Recently, there has been a discussion about tips for using social media with photosensitivity, and how to avoid strobe lights on Twitter, Instagram, Facebook, and similar websites. As someone who has dealt with migraines triggered by strobe and flashing lights for eight years (with knowledge about migraine and social media), I have learned a lot about how to avoid these triggers and still use social media for my website and to keep in touch with friends. Here are my tips for using social media with photosensitivity and avoiding strobe and flashing lights online.
Examples of photosensitive conditions
While not all people with these listed conditions may experience photosensitivity to strobe or flashing lights, some examples of conditions that can be impacted by strobe or flashing lights include:
- Non-epileptic seizures
- Sensory processing disorder
- Visual impairment
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Turn off autoplay within apps
Within the settings section of most social media apps and websites, users can disable autoplay for videos and gifs so that media will not be played unless the user clicks the play button. This has been especially helpful for scrolling through my social media feeds, as I don’t have to worry about suddenly seeing a bunch of flashing lights from a video or gif.
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Disable autoplay in device settings
Did you know that you can disable autoplay for websites and messages on your smartphone? Here’s how to do it:
Disable autoplay in iOS
- Open the Settings menu
- Go to the section marked “Accessibility”
- Under the “Vision” section, select “Motion”
- Disable autoplay for video previews
Disable autoplay in Android
- Open Google Chrome and click the button with three dots
- Select the option for “Site Settings”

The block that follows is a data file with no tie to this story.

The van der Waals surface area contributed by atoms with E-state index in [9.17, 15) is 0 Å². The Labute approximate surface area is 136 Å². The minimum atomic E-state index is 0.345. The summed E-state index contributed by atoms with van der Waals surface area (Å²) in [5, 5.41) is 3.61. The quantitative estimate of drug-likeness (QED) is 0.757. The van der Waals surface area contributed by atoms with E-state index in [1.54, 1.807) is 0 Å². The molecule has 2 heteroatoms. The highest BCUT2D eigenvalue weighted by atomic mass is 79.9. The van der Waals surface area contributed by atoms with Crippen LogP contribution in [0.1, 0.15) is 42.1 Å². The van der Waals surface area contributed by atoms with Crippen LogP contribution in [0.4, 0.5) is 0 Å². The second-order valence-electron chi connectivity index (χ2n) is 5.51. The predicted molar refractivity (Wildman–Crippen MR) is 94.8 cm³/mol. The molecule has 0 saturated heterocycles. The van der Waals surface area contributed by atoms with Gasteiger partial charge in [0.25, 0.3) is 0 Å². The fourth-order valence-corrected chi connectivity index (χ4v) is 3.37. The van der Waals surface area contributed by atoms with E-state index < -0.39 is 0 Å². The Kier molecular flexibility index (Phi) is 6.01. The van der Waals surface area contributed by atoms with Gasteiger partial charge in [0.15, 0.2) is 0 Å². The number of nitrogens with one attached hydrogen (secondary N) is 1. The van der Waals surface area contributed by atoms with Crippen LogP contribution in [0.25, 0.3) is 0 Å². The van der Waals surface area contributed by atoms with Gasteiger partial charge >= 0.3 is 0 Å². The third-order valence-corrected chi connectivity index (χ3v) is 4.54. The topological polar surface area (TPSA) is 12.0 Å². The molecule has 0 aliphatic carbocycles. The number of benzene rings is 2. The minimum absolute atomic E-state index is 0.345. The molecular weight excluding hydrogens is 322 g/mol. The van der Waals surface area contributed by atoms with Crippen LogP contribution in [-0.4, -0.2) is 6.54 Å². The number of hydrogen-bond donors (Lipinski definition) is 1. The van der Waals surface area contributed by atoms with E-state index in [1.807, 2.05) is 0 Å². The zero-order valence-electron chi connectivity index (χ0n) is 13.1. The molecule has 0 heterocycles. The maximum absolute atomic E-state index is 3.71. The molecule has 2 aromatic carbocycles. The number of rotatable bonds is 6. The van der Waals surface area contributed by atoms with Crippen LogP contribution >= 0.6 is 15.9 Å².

- Go to the “Media” section and set Autoplay to be blocked
Mute words or phrases with content warnings for photosensitivity
In the muted words section of my social media, I have words such as “strobing lights”, “strobes”, “tw epilepsy”, “fancam”, and similar terms that would traditionally be used to indicate that content is not safe for me to look at with photosensitivity. This means that posts with these words do not show up in my main feed, even if someone I follow retweets or posts content with these words. If one of my muted words shows up in a thread on Twitter, a message saying that a tweet contains a muted word shows up in its place, though does not tell me what the word is.
Side note- a great way for content creators to be an ally for people with photosensitivity is to mark posts with trigger/content warnings for strobe/flashing lights when relevant, as this can help users with avoiding posts that could cause an adverse medical reaction.
Turn off ads whenever possible
I have adblock enabled whenever possible, including on my web browser, and will buy apps that do not have ads if given the option, as ads with surprise flashing lights can cause a migraine for me. If an ad comes on while I’m YouTube, I will look away until the ad is finished.
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Block or mute accounts that are known to use strobe lighting in content
If a social media account shows me an ad or post that has strobe or rapidly flashing lights, I will mute or block them so I don’t have to worry about coming across that post again. In addition, if I believe that a reply or comment on one of my social media posts contains a strobe or flashing light, I won’t play the video and will just hide the reply from my timeline or delete the comment whenever possible.
Be cautious opening stories or videos without previews
I recommend exercising caution when opening stories on social media, or videos/gifs that do not have a preview image, as there is a chance that there may be strobe lights from things such as concert footage, camera flashes, or similar visual effects. This seems to be especially common on stories as people add animated effects and stickers to their content.
Ask friends to check media for flashing lights before they send you things
My friends are awesome at checking gifs and videos for flashing lights before sending them to me through my direct messages or in text messages. My friends are awesome at filtering out content that they know will give me a migraine, and I’ve written a whole post about checking videos for flashing lights, which I will link below.
Summary of tips for using social media with photosensitivity
- Examples of photosensitive conditions include epilepsy, autism, ADHD, visual impairment, PTSD, migraine, vertigo, non-epileptic seizures, and sensory processing disorder, though not all people with these conditions have photosensitivity
- Turn off autoplay within apps and disable autoplay in device settings
- Turn off ads or use adblock
- Mute words or phrases with content warnings for photosensitivity
- Block or mute accounts that are known to use strobe lighting in content
- Be cautious opening stories or videos without previews
- Ask friends to check media for flashing lights before they send you things